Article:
While keeping up with safety standard evolution, a safety leader successfully designed an integrated safety system to improve efficiency and productivity
For decades, machine builders approached safety as an “add-on.” They designed the machine first, and then applied guarding and other safety components later.
Still prevalent today, this method helps an OEM to achieve safety compliance, but often at the cost of productivity.
With the matter of cost, the fact that there are significant similarities and distinctions between the functional safety standards, IEC 62061 and ISO 13849, which had caused their merger project – IEC/ISO 17305 – stopped for now, has been a critical issue that OEMs should consider whenever they build machines.
When Two Standards Meet
To tackle down various challenges, global leading OEMs can adopt a comprehensive approach.
One of the successful cases is that, Paper Converting Machine Company (PCMC), a Wisconsin-based global leader in tissue converting, packaging, flexographic printing and non-woven technology, has been able to capitalize the advantages of both standards and used a combination of modern safety standards, latest control and software capabilities to design safety into machinery.
Instead of being slowed down by the complexity brought by multiple standards, PCMC endeavored to make machinery upgrades that improved both efficiency and safety.
Moreover, it took a big step forward to make functional safety an integral part of the design process across its portfolio and in upgrades that support legacy equipment.
PCMC now can use the standards to implement contemporary safety technologies. For example, it uses zone control to divide a complex converting line into safety zones that correspond to specific risks or hazards.
The system can be configured to remove power safely from one zone, so a maintenance technician can service it while keeping the rest of the line up and running.
“Our process begins with a risk assessment, which helps define which hazards are present — and what we can do about it,” explained Jason Stover, senior electrical project engineer, PCMC.
“First and foremost, we design the hazard out of the machine if at all possible. If we can’t design it out, we look at protective measures that can reduce risk.”
In addition, to achieve safety functionality, the PCMC equipment is built on a Rockwell Automation® integrated safety solution based on the Allen-Bradley® GuardLogix® platform.
Their design process includes a risk assessment and defining functional-safety requirements early on, then verifying and validating the safety system when it is completed.
Depending on the application, the machinery also includes Allen-Bradley Kinetix® 6500 servo drives for coordinated drive control and Allen-Bradley PowerFlex® 525, 755 and 70 AC drives for variable-speed control. The Kinetix and PowerFlex drives include built-in safety functionality via the Safe Torque-off feature.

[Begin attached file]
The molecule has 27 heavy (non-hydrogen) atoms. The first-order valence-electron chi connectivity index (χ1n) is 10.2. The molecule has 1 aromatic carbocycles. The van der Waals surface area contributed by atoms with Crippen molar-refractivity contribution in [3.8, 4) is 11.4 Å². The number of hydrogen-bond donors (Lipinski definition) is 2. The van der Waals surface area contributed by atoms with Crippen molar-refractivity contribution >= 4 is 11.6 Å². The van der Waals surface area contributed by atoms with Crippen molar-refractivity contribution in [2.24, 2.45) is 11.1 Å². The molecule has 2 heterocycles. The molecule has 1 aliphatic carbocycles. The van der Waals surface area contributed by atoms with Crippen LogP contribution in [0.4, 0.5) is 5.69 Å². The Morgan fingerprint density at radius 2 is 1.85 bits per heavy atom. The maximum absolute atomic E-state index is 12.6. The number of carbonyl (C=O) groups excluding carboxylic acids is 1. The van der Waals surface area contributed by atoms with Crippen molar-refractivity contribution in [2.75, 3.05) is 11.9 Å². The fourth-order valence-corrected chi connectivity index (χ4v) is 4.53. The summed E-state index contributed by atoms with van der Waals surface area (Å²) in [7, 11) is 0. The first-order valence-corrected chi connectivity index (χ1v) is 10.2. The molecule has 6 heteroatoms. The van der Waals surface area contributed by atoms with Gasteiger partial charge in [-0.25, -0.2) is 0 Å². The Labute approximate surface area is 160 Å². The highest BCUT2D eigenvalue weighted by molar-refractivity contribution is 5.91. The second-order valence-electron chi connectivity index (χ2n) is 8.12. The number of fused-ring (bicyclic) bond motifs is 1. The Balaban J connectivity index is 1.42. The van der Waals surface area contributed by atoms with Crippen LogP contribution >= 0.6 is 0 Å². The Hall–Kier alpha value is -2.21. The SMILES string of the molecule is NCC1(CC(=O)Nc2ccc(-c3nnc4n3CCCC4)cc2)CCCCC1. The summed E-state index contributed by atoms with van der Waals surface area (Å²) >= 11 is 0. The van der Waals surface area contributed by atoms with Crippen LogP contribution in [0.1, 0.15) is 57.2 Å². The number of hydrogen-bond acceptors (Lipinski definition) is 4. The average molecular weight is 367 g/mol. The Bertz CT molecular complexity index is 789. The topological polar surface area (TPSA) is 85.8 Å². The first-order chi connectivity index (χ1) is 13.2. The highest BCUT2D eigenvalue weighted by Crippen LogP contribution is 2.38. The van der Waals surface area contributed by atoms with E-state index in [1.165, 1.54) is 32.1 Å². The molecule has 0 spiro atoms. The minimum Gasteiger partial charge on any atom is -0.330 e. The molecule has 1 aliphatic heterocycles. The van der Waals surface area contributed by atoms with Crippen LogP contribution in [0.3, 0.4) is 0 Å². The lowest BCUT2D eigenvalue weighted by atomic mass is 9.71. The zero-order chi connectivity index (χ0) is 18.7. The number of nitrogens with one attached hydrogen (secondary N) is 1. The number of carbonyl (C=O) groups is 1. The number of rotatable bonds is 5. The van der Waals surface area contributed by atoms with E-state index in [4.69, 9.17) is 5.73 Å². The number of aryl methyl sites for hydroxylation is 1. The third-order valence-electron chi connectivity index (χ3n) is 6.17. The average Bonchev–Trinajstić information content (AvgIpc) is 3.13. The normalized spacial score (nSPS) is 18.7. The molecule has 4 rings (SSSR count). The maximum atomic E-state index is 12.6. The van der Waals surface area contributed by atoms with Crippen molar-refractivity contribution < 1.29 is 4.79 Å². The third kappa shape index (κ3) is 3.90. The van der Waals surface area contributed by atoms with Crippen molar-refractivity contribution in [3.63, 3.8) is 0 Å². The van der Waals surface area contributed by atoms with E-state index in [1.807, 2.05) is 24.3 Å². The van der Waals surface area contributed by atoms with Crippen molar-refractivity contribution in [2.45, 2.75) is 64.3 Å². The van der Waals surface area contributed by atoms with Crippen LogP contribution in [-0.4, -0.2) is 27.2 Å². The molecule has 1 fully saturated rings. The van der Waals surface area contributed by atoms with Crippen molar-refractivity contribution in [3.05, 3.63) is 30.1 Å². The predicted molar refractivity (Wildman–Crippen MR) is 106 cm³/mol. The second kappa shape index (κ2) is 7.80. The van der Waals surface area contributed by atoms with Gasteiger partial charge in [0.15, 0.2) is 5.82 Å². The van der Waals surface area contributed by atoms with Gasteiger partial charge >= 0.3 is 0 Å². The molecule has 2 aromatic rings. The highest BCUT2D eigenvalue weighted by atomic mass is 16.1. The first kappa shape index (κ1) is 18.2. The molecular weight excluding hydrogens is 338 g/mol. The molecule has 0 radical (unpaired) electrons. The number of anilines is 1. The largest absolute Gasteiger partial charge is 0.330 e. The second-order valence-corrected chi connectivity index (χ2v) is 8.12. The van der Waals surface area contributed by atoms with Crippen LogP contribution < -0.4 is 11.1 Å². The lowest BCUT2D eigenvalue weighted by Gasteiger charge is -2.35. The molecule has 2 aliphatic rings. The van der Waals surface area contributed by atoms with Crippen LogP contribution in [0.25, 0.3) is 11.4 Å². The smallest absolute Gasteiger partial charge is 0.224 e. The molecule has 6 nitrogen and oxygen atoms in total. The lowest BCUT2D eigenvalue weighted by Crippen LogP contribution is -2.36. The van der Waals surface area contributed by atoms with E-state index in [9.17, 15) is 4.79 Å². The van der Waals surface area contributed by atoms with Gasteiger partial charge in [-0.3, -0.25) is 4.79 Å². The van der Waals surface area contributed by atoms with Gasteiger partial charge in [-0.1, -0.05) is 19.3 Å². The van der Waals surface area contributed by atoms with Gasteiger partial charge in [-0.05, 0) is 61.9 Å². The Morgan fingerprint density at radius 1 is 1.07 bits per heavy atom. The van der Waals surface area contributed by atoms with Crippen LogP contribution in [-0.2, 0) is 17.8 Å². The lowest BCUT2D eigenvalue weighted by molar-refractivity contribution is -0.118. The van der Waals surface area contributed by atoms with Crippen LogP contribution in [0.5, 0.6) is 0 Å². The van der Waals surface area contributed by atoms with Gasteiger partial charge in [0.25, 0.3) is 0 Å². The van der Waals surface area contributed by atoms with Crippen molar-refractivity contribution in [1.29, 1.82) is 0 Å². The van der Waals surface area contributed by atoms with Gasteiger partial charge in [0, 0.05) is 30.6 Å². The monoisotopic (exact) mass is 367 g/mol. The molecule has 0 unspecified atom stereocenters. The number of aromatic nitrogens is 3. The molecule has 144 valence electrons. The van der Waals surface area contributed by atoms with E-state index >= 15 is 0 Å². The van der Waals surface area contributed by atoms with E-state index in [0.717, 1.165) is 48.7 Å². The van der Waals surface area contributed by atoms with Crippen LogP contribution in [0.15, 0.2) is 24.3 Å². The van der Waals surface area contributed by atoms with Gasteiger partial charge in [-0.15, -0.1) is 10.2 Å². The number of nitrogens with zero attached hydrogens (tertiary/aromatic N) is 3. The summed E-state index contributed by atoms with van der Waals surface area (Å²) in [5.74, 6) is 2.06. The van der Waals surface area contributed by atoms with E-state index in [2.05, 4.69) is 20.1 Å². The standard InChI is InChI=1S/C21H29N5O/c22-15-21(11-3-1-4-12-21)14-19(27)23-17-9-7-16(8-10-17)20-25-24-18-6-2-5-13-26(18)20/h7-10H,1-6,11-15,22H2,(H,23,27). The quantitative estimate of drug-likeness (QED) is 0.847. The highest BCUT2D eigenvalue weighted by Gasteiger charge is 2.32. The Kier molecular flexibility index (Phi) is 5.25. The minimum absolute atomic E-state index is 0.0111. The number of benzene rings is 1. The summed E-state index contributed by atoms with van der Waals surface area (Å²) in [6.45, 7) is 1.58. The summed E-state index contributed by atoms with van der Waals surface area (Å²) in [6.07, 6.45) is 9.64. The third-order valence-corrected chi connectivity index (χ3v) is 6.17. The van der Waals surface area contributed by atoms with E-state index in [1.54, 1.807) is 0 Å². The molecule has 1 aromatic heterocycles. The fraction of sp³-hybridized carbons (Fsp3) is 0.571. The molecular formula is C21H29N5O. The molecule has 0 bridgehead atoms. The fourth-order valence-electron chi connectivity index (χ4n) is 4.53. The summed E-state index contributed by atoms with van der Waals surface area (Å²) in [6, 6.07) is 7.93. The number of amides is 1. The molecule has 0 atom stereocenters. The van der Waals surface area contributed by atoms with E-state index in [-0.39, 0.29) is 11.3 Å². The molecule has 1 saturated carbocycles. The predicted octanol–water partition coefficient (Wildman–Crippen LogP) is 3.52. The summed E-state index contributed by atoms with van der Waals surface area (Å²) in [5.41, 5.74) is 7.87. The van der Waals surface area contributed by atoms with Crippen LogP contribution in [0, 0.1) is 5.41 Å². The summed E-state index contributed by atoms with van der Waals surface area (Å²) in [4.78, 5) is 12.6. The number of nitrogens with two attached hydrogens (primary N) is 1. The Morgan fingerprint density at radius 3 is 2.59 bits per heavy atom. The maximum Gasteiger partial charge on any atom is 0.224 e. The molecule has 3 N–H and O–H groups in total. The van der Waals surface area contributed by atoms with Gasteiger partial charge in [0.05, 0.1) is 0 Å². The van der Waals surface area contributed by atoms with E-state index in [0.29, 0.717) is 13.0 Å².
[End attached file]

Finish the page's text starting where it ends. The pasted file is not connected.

Safe Torque-off capability removes rotational power from the motor without powering down the entire machine. As a result, equipment can be brought to a stop more safely — and restarted more quickly.
The robust safety solution also incorporates POINT Guard I/O™ and other safety-rated components as required.
With Rockwell Automation functional safety specialists supporting PCMC’s in-house expertise, the company can continue to evolve the design philosophy in line with regulatory requirements and advances in technology.
Make Safety an Inherent Value
Besides having all its engineers trained thoroughly on machine safety, PCMC believes that the need for thorough validation and documentation has increased as safety control architectures have become more robust, therefore it provides the customers with safety documentation during equipment installation and the documents are electronically stored to support equipment throughout its life cycle; machine safety training is also offered as part of the aftermarket services.
“We differentiate ourselves from competitors by guiding our customers through the safety process and educating them on the opportunities safety presents,” Stover says.
“Some might not recognize safety as a fundamental part of the equipment, but by the time we’re done, they see the value.”
Despite of the fact that the on-going evolution of safety standards has brought challenges to global OEMs, there are organizations choose to make safety a core business value in their operations.
Rockwell Automation’s Manufacturing Safety Excellence Awards continues to recognize these best-in-class manufacturers; this year’s nominations are open and companies that seek to improve safety while also improving productivity are all welcome.